Doc was to become a godfather, and for that, he had to interrupt the ride to return to Romania and then come back and continue the journey through Scotland. That's exactly what happened; we left London towards Liverpool, and Doc headed to Glasgow to return to Romania and fulfill his godfather duties.

On our way to Liverpool, just as we were fully immersed in the adventure and enjoying every bit of history, every statue or building that we had only seen on television or the internet, the motorcycle of the second creator of the expedition broke down. From ecstasy to agony, within just 10 minutes, we knew that our Road Captain could no longer continue. We couldn't believe it; the two creators of the expedition couldn't participate.

With tears in our eyes, we left him in the hands of friends at Harley Davidson Liverpool and continued our journey, promising to stick to the plan until the end. I had barely come to terms with parting from our Road Captain when the group appointed me the leader of the ride, and with a lump in my throat, we continued our journey through crowded England.

We quickly crossed from England to Ireland, and suddenly the noise, congestion, and English coldness were replaced with more tranquility and friendlier, cheerier people. We went from Dublin to Belfast, enjoying the history of the places and the beautiful roads of the island.

The crossing from Belfast to Scotland meant two things: reaching our main destination, Scotland, and reuniting with Doc, who was returning from Romania to continue the ride with his wife. Of course, the sequence or order of events and emotions wasn't premeditated, but we experienced emotions from the entire spectrum, and the chosen route gradually offered us more and more beauty. After England, with its overwhelming abundance of history and cold English smiles, came Ireland, with landscapes and cities full of beauty and joy, and finally, Scotland revealed the true gem of the islands, with cheerful and welcoming people.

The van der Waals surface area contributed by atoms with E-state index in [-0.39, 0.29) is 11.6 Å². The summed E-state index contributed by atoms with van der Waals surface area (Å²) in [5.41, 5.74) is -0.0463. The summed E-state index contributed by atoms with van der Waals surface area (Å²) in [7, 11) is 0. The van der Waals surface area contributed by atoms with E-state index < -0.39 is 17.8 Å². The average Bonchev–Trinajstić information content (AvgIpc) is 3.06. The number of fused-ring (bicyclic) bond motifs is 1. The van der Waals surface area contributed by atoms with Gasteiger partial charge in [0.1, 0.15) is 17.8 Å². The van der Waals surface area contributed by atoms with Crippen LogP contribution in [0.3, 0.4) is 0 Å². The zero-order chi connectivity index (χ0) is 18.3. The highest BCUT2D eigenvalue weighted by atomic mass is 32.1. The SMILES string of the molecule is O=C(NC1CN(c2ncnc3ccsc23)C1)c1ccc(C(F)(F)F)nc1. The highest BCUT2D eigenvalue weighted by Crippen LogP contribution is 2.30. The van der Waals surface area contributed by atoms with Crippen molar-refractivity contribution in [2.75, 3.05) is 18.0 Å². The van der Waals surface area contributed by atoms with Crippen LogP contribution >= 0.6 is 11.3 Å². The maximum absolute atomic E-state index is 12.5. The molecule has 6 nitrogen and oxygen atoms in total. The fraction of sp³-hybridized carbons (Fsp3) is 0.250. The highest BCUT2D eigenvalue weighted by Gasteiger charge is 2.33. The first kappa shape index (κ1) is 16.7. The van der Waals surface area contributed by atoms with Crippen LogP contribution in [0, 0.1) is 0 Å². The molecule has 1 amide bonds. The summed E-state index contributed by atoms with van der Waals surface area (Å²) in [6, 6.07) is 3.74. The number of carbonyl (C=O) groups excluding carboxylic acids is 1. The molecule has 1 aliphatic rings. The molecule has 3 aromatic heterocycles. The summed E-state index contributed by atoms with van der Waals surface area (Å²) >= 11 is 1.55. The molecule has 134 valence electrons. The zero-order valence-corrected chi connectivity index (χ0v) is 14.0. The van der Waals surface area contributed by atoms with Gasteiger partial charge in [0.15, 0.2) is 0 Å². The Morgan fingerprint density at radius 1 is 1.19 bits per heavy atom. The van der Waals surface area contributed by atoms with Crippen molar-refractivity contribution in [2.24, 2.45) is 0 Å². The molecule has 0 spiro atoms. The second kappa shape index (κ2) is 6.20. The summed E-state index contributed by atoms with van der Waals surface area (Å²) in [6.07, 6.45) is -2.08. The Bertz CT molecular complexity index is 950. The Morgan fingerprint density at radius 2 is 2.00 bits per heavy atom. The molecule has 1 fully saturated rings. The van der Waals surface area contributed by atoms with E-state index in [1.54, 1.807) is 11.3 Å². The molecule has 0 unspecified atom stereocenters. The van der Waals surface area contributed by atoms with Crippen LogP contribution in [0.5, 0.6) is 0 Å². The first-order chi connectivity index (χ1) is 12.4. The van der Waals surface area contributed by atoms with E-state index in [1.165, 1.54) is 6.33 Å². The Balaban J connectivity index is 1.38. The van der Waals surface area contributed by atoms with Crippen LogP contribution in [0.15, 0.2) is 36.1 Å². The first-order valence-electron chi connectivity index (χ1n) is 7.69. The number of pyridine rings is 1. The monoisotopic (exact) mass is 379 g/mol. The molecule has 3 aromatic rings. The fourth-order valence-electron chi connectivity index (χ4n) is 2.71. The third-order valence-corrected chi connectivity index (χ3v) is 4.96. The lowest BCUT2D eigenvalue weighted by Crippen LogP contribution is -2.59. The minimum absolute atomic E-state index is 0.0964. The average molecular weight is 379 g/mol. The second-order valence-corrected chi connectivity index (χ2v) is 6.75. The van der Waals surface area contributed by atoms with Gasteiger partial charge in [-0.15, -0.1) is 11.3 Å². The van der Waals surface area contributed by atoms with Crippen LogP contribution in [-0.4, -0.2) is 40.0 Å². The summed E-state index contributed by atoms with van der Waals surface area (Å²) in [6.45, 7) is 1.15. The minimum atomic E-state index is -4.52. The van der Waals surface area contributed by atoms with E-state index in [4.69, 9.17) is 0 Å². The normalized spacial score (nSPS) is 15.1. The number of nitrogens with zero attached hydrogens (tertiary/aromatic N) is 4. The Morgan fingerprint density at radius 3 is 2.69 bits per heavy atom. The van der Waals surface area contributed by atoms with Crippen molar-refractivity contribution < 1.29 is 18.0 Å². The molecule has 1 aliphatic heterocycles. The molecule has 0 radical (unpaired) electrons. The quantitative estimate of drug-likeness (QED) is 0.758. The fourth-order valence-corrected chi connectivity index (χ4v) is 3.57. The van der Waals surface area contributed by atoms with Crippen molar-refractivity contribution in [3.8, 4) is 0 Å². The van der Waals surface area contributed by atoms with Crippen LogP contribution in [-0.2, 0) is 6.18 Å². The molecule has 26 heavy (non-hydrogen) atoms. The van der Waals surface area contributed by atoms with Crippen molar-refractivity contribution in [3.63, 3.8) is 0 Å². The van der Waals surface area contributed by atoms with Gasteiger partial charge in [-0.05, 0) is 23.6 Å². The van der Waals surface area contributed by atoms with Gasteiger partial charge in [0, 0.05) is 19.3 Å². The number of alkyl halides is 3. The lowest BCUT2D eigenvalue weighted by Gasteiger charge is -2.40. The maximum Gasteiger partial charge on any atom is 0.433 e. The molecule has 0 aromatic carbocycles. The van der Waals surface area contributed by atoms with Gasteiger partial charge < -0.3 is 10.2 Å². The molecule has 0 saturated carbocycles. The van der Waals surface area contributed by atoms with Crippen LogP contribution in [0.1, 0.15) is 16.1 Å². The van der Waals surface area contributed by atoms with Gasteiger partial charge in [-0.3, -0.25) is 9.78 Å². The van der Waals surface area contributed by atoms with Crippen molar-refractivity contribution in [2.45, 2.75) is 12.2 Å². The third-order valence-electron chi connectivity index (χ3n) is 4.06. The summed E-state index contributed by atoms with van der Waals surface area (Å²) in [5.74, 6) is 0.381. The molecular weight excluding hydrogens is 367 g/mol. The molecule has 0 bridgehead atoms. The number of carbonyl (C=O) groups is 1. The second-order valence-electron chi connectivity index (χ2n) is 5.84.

Doc's return to the ride filled us with joy, and we continued with him leading the ride designed by our brothers who, unfortunately, were following our route from a distance. Although the ride was full of unexpected situations, Scotland's coast, winding and narrow roads, and charming, quiet towns made us forget everything, and we enjoyed every place and moment.

One by one, we passed through Glasgow, Fort William, Fort Augustus, Ullapool, Thurso, Inverness, Elgin, Edinburgh, and even though we missed Kirkwall Island, we gained the NC500 route. In my opinion, Scotland is a must-ride destination for any motorcyclist; the beauty and tranquility of Scotland cannot be conveyed in words, photos, or films – it must be experienced. The beauty of the place is enriched by the welcoming and friendly people.

Our journey in Scotland and the islands ended in a fairytale-like way. If we entered the country accompanied by chance by two English HOG members, we left accompanied by dozens of riders from the Dunedin Chapter Scotland, a unique experience. If I had to describe the image of that moment, I would say it was just like the movies about kings and lords when, in times of need, you'd see them gathering from all corners of the country, marching alongside their warriors towards their brothers.

That's how the riders from Dunedin Chapter Scotland appeared, multiplying the number of Harleys and people before our eyes until we were finally escorted on the most beautiful final ride in Scotland, the ride towards the border with England.


For us, of course, the ride did not end with the departure from the Dunedin group. The final effort was ahead: Amsterdam, Dresden, Budapest, and finally Bucharest.


It was a journey full of events and emotions of all kinds, a journey that ended partially, because Om Bun promised to pick up where he left off, alone or accompanied, he doesn't know yet, but I am sure he will enjoy the upcoming journey even more when it happens.